Glucomannan Curbs Colon Cancer Risk

January 18, 2011

1 Min Read
Glucomannan Curbs Colon Cancer Risk

TAICHUNG, TaiwanColon cancer induced by a high-fat diet may be curtailed by glucomannan, a polysaccharide from the konjac plant, according to new study results published online ahead of print Jan. 5 in the Journal of Agricultural and Food Chemistry. Researchers from Chung Shan Medical University studied the effects of konjac glucomannan in a high-fat corn oil diet on risk factors of colon carcinogenesis, including fecal -glucuronidase, mucinase, and bile acids, as well as on preventive factors such as fecal microflora and cecal (pertaining to the first section of the large bowel) short-chain fatty acids (SCFAs).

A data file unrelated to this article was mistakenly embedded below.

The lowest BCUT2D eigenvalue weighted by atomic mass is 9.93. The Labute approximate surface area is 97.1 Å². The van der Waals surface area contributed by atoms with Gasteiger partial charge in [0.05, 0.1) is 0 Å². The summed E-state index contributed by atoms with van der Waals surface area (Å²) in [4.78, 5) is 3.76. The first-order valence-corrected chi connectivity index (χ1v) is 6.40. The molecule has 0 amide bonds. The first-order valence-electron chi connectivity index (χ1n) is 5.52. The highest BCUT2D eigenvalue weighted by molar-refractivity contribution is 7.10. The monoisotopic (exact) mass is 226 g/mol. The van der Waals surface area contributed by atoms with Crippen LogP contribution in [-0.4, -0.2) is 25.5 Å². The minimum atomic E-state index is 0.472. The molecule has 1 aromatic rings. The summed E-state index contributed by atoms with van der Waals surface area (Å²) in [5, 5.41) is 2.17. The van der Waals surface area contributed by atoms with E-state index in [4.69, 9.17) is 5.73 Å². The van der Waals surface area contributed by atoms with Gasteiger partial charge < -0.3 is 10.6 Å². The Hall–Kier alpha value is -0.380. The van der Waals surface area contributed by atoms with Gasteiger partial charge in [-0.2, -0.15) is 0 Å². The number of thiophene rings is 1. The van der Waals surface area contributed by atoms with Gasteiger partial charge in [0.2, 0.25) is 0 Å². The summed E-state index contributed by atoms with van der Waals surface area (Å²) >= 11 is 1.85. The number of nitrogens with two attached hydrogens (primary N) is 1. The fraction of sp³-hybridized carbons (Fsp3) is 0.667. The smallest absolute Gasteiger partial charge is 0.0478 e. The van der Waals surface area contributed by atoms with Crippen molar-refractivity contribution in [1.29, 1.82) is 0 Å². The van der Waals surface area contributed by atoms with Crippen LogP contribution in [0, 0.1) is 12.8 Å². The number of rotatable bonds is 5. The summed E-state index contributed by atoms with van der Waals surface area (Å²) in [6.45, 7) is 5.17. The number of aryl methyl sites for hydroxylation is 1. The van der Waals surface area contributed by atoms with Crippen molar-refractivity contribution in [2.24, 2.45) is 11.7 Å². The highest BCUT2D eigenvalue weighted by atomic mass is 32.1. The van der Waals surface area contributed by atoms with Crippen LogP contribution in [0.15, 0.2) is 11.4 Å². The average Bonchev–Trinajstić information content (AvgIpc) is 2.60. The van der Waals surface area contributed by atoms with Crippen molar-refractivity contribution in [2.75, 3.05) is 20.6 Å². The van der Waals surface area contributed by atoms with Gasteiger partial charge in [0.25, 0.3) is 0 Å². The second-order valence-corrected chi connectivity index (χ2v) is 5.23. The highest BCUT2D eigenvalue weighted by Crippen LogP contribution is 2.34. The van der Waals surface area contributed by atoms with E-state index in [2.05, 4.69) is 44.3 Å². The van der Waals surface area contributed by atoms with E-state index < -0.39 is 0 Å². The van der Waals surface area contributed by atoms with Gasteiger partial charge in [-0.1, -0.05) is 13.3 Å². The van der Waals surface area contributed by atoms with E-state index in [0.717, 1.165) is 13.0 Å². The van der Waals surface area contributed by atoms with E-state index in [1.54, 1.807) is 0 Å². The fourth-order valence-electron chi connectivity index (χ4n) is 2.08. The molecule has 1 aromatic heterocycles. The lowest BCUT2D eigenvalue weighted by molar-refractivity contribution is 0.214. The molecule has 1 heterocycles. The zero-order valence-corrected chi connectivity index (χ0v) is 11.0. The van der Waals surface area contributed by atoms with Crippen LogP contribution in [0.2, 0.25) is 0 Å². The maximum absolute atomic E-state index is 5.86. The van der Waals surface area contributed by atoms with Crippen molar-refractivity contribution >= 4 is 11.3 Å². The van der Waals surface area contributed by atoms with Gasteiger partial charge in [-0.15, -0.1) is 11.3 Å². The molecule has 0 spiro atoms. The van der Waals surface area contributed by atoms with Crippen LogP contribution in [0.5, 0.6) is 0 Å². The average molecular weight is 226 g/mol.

Sprague-Dawley rats (n = 8 animals per group) were fed a normal-fat/fiber-free (5 percent corn oil, weight in weight) or high-fat/fiber-free  (25 percent corn oil, w/w) diet, glucomannan (5 percent, w/w), or inulin (5 percent, w/w, as a prebiotic control) for four weeks. Researchers found  the high-fat, fiber-free diet significantly elevated the fecal -glucuronidase and mucinase activities and total bile acid concentration, while decreasing cecal SCFA contents, as compared with the normal-fat/fiber-free diet.  However, adding glucomannan or inulin into the high-fat diet beneficially reduced the fecal -glucuronidase and mucinase activities as well as  lithocholic acid (secondary bile acid) concentration. Glucomannan elevated the daily fecal total bile acid excretion, but researchers attributed the change to the primary, instead of the secondary, bile acids. Further, glucomannan beneficially promoted the daily fecal excretion of bifidobacteria and lactobacilli as well as cecal SCFA contents, as compared with the high-fat fiber-free diet. They concluded konjac glucomannan potentially attenuated the high fat-induced risk in colon carcinogenesis.


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